I recently read Afterlight by Elle Jasper and really enjoyed it. It’s first person, but done really well…I’m on the look-out for the next two in the series.

    Also, I read the Otherkin series by Eve Silver, which were released back to back to back. These were great, esp. in that the heroines were all multi-cultural, and their different heritages played (somewhat) into their storylines.

    None of these are Dec. releases…but *I* just found them and so wanted to share.

    I also read the manga series (so far) The Bride of the Water God, by Yoon Mi-Kyung. The artwork is gorgeous and the story is good so far.

  21. Estara
    Dec 01, 2010 @ 08:28:46

    @DS: Katherine Eliska Kimbriel and I totally agree with you about Carousel Tides.

    Also, I would guess the accent is probably correct, because Lee and Miller live on the coast of Main themselves these days, from what I have read.

  22. LizJ
    Dec 01, 2010 @ 20:27:39

    The Iron Duke was great!

    I just made the switch to ebooks, so this is my first month trying to buy only electronic format. I guess it was a good month to switch, since there’s only 3 or 4 titles that I want to read. It was a little frustrating waiting till the “official” publish date knowing that some of these books would be in stores, and even available at a discount with coupons, before the regular priced ebook titles would be available.

    Tore through Marjorie Liu’s latest in two days. It was pretty good, not my favorite in the Dirk and Steele series but better than the last one or two.

    Thought you all might like to know that The Battle Sylph by L. J. McDonald is now a free NookBook at Barnes and Noble’s web site.

  23. Estara
    Dec 08, 2010 @ 15:24:08

    If you guys haven’t seen this yet, there is a lovely free short story collection offering by some authors at the December Lights project.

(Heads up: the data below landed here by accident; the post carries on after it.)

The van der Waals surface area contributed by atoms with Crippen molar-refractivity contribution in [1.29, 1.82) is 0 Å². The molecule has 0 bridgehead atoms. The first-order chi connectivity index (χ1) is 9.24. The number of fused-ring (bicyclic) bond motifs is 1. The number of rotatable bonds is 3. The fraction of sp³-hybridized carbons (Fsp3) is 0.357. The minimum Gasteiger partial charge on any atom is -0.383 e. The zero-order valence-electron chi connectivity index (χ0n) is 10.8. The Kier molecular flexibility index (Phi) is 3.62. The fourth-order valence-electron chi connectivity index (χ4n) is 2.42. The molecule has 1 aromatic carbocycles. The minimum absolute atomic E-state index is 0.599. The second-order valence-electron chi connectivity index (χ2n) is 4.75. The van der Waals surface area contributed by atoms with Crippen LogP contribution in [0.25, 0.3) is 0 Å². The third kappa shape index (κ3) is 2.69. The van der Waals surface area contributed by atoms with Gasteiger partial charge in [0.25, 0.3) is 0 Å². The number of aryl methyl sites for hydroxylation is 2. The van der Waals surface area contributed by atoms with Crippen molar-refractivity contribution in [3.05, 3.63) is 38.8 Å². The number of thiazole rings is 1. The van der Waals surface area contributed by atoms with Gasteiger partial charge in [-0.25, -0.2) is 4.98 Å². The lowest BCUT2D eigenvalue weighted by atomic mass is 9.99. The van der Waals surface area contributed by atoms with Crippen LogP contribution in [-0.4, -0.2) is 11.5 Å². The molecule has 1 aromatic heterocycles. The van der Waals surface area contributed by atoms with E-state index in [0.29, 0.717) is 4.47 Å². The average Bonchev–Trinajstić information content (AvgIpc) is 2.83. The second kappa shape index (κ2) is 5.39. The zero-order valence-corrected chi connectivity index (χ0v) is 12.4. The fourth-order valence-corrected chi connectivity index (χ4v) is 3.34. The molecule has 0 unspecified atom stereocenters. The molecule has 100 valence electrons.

Every December Lights Project story is sure to have a happy ending. As we reached out to other authors to join our project, we asked for stories that were light-hearted and upbeat, stories that could fill us with warmth no matter how cold the weather. (Or cool us down, for those living in Australia or New Zealand!).

    We’ll be posting stories every few days throughout December, at a minimum of two or three a week. Every story is free to read, and we haven’t put a “donate” button anywhere on this website. We’re not trying to raise money; we’re giving these stories as a gift, from us to you, to celebrate this winter season and fight off the darkness.

  24. Nicolette
    Dec 20, 2010 @ 20:35:49

    I’ve been on a bit of a Sherry Thomas kick just recently. The only book of hers I haven’t yet read is “Delicious”. And I confess I’m a converted fangirl… except for one little nitpicky fact that pulls me out of the story every single time. I didn’t notice it in “Private Arrangements”, but both “Not Quite a Husband” and “His at Night” mention South Africa. South Africa didn’t exist as a country before 1910.

    For books that seem to carry their period well in all other aspects, that one slip really upsets me. Of course, it’s not something that most other American or British readers are going to notice.